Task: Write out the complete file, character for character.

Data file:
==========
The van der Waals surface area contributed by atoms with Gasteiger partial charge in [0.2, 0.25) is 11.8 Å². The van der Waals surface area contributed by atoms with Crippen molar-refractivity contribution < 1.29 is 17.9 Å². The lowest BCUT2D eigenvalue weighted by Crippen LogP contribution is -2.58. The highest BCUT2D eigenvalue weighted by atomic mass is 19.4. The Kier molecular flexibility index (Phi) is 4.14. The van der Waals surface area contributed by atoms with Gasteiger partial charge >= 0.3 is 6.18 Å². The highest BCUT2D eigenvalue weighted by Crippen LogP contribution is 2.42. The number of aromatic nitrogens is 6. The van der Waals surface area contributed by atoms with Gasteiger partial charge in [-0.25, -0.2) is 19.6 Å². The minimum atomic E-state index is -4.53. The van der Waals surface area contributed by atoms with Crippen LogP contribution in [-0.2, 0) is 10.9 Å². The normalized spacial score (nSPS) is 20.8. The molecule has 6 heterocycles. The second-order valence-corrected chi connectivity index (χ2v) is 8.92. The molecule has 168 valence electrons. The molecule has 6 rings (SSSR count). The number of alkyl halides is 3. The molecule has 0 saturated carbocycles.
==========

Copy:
The van der Waals surface area contributed by atoms with Gasteiger partial charge in [0.2, 0.25) is 11.8 Å². The van der Waals surface area contributed by atoms with Crippen molar-refractivity contribution < 1.29 is 17.9 Å². The lowest BCUT2D eigenvalue weighted by Crippen LogP contribution is -2.58. The highest BCUT2D eigenvalue weighted by atomic mass is 19.4. The Kier molecular flexibility index (Phi) is 4.14. The van der Waals surface area contributed by atoms with Gasteiger partial charge >= 0.3 is 6.18 Å². The highest BCUT2D eigenvalue weighted by Crippen LogP contribution is 2.42. The number of aromatic nitrogens is 6. The van der Waals surface area contributed by atoms with Gasteiger partial charge in [-0.25, -0.2) is 19.6 Å². The minimum atomic E-state index is -4.53. The van der Waals surface area contributed by atoms with Crippen LogP contribution in [-0.2, 0) is 10.9 Å². The normalized spacial score (nSPS) is 20.8. The molecule has 6 heterocycles. The second-order valence-corrected chi connectivity index (χ2v) is 8.92. The molecule has 168 valence electrons. The molecule has 6 rings (SSSR count). The number of alkyl halides is 3. The molecule has 0 saturated carbocycles.